No such thing as bonus points

Today I had the most mind boggling email sent to me regarding an announcement I sent out via Scholar to my classes.  I had mentioned to my students that if they went out of their way to submit an assignment as a hard copy, that I would give them two bonus points on the assignment, no big deal right?  Apparently, it was a very big deal and I’ve had to retract my statement to my students.

I was told that the issue was that students in other classes would not have the opportunity to earn the points and that it could boost my students grades by as much as 0.2 on the final grade.  This could potentially boost someone up a letter grade, but I don’t see the problem in that, but it was deemed unfair.  I was told that other students would complain about not being able to earn these points.

However, the policy for these assignments are that the GTAs can require a hard copy, in which case points can be deducted (we’ll assume 2 for now) if a hard copy isn’t turned in which can lower their grades by as much as 0.2.  I was told that that was okay though, because students were aware of it ahead of time.  My issue is that, like the bonus points, not all classes will have the opportunity to loose the points, just based on the GTA’s chose.

I am unable to wrap my head around this concept.  My idea is an “unfair” opportunity to gain points but the policy is a “fair” opportunity to loose points, both are based on GTA choice.  While giving points may cause students to complain about not being able to earn them, students may very well complain about loosing points for not having the chance to not loose them.  It seems like the same situation either way, just that it is okay to lower a students grade rather than bump it up.  Why does it seem that we want our students to do badly?

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They like me!

Today I had an interview for a fellowship (more about that in another post) at 1:40. I teach a class that starts at 2 so I asked a fellow professor if he could cover the first few minutes of my class since we would just be handing out a test and he agreed.

I suppose he told them I would be a few minutes late and when I walked in the class burst into applause that I had arrived. I know they were mostly being silly but it was a nice feeling to have to realize that my students actually enjoy having me be their teacher. They like me they really like me!

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Facebook… oh what to do?

Last semester was my first semester teaching and before that I had to participate in the GTA summer training seminar.  During the seminar, they had a long discussion about why it is not okay to friend your students on Facebook.  To me, this was a little ridiculous; I have nothing to hide.  I don’t post inappropriate links or pictures, so it never occurred to me that it could be a problem.  After a bit of discussion, they decided that if you have a “clean” so to speak profile, you can add people, as long as you add everyone who would ask that is in your class.  That is to treat everyone the same.  Or to wait until they are no longer in your class to add them.  That seemed fair to me.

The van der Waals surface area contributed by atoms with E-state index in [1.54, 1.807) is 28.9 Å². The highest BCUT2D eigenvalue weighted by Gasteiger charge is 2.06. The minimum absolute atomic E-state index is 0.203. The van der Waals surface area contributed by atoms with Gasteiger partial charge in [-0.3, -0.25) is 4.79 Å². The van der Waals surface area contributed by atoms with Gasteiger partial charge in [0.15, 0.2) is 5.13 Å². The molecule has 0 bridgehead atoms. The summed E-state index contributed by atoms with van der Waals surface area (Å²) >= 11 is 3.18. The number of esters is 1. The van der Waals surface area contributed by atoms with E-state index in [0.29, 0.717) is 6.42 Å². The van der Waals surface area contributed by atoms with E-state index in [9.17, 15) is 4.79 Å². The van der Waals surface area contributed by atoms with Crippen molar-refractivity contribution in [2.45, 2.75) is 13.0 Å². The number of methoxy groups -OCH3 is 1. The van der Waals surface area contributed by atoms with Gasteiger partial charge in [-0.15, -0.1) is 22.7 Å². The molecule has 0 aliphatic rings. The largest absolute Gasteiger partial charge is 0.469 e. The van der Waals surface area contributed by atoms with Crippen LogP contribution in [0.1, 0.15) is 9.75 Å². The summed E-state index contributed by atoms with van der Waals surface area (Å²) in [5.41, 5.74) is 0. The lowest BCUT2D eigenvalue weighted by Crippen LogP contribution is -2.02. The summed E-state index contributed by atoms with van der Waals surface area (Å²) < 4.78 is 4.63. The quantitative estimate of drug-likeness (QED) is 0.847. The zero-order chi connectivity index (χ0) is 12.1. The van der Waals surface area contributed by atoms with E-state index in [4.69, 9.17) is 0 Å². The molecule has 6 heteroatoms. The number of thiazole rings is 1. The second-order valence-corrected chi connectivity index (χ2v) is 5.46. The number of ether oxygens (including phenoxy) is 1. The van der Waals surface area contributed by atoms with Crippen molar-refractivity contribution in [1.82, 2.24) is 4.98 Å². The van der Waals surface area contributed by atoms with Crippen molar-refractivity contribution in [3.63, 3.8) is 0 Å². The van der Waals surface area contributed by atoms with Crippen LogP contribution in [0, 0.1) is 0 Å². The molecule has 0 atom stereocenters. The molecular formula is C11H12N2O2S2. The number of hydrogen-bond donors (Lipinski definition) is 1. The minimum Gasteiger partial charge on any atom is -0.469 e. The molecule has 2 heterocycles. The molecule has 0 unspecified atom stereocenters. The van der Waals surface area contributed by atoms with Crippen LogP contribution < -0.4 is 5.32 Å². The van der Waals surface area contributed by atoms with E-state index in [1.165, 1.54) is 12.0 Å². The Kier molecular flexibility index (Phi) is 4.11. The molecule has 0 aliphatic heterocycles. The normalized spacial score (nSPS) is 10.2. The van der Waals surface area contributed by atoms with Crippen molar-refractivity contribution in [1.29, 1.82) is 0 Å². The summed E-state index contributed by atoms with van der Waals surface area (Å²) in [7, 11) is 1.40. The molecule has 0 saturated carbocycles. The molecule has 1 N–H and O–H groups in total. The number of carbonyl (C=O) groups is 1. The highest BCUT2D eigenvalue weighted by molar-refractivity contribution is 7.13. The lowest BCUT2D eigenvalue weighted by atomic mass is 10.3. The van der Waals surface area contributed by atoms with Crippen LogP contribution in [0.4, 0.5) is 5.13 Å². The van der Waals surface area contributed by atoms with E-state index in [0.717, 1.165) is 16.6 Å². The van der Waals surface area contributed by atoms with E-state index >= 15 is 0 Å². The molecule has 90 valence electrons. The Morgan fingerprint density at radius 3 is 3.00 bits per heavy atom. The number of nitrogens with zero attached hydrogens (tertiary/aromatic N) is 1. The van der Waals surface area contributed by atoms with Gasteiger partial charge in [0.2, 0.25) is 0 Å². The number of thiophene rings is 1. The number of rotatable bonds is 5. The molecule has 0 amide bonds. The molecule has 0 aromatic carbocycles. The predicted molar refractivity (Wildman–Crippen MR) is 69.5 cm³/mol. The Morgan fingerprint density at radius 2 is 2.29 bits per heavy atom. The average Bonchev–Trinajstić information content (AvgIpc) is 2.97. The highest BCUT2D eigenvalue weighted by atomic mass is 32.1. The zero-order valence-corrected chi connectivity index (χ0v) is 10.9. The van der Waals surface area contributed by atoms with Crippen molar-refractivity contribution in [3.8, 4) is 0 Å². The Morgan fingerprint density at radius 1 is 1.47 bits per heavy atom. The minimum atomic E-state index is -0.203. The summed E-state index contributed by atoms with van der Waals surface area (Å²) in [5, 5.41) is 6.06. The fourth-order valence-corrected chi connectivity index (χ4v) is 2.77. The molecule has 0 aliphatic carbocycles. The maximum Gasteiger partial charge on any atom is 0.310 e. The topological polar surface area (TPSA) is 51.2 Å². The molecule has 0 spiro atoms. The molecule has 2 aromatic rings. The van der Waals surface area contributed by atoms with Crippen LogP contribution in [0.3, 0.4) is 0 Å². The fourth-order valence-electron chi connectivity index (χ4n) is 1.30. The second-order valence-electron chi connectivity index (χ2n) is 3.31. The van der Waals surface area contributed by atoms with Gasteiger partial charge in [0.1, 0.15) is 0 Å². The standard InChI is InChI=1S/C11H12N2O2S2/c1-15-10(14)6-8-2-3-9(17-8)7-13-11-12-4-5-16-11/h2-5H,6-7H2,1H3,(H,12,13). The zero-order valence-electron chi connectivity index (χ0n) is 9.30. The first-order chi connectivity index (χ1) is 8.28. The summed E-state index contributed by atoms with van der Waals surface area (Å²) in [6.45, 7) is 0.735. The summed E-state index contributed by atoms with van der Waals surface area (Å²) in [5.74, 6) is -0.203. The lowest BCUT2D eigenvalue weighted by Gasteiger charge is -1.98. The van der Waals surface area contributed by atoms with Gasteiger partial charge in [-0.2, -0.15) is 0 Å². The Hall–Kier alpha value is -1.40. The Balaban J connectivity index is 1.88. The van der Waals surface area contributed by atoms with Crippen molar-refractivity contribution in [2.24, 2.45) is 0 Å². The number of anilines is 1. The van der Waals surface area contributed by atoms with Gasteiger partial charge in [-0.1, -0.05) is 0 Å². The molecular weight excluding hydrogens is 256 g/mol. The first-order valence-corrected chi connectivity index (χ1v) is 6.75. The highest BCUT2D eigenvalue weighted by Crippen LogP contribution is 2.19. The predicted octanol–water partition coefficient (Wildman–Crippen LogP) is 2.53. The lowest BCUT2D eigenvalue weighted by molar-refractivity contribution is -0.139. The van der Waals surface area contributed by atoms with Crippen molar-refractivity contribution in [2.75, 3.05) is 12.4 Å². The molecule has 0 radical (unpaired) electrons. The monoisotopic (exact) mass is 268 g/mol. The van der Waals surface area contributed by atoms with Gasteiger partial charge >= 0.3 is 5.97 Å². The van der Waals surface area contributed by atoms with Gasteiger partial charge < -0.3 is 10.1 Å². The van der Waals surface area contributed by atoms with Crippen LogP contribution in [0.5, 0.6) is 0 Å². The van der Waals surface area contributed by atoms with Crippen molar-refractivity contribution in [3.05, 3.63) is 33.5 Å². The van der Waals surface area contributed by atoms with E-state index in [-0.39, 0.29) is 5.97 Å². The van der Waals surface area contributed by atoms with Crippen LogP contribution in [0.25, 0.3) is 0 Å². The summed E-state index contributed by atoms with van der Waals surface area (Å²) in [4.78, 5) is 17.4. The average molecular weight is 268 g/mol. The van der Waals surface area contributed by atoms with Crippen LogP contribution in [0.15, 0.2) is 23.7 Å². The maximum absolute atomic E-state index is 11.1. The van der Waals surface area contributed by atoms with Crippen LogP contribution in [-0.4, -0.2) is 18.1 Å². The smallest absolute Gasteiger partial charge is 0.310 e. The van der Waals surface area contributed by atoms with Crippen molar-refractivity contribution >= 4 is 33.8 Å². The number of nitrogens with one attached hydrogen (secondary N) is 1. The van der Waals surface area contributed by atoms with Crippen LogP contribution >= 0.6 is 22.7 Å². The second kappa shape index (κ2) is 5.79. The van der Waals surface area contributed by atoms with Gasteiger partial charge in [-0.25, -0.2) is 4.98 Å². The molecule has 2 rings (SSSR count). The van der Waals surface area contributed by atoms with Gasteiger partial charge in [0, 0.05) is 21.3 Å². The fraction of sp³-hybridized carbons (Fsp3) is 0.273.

Luckily I never had to deal with that last year.  I was friendly and caring to my students, but I didn’t encourage to add me on Facebook either.  I really wanted to keep in touch with them, but I left the decision up to them.  This semester I’ve chatted with a few students I had last semester and one volunteered to help me with a piece of homework in which I needed to do a student interview.  This particular student was particularly chatty and friendly when I had her and after the interview she sent me a friend request on Facebook.

I have to admit I panicked a little bit.  Was it okay to accept it? I wasn’t friends with any other students.  She’s in the class I’m teaching, but not in any of my sections, does that make it okay?  Is it an unfair advantage for her?  After I thought about it and debated on it for quite a while I decided that since she is not in my section, I have no access to her grade, so I added her.

I’m glad that now I’ll be able to keep in touch with her and follow her as she works through college, but I also wish I could do the same with my other students, especially since I teach freshman.  It’d be great to see how well they do and progress through their college experience.  But the area of what is acceptable when it comes to being friends with students on social media sites and being chatty outside of class is still very fuzzy.  Is it okay for me to add a student after a class is over?  If I do, do I have to add every student? Should I encourage my students to add me at the end of the class?

Aside from keeping track of a student’s progress after they’ve moved on from your class, it could even be used as another method to share information on class.  You can make circles and groups and share links, articles, videos, and other things relevant to the course.  It really seems like it should be something that shouldn’t be limited.

So I think an experiment is in order.  I’ve set up a Google+ profile to use for personal professional use.  By personal professional I mean using it for class, links, things I find interesting, my thoughts, and personal topics but keeping it professional.  I want a profile to use to connect and network with students, companies, professors, and anyone that would be interesting and useful.  I do think for now I will wait and not encourage students to add me until after they are no longer in my class or section, but not be so hesitant after so that I can have the opportunity to follow them through their journey.

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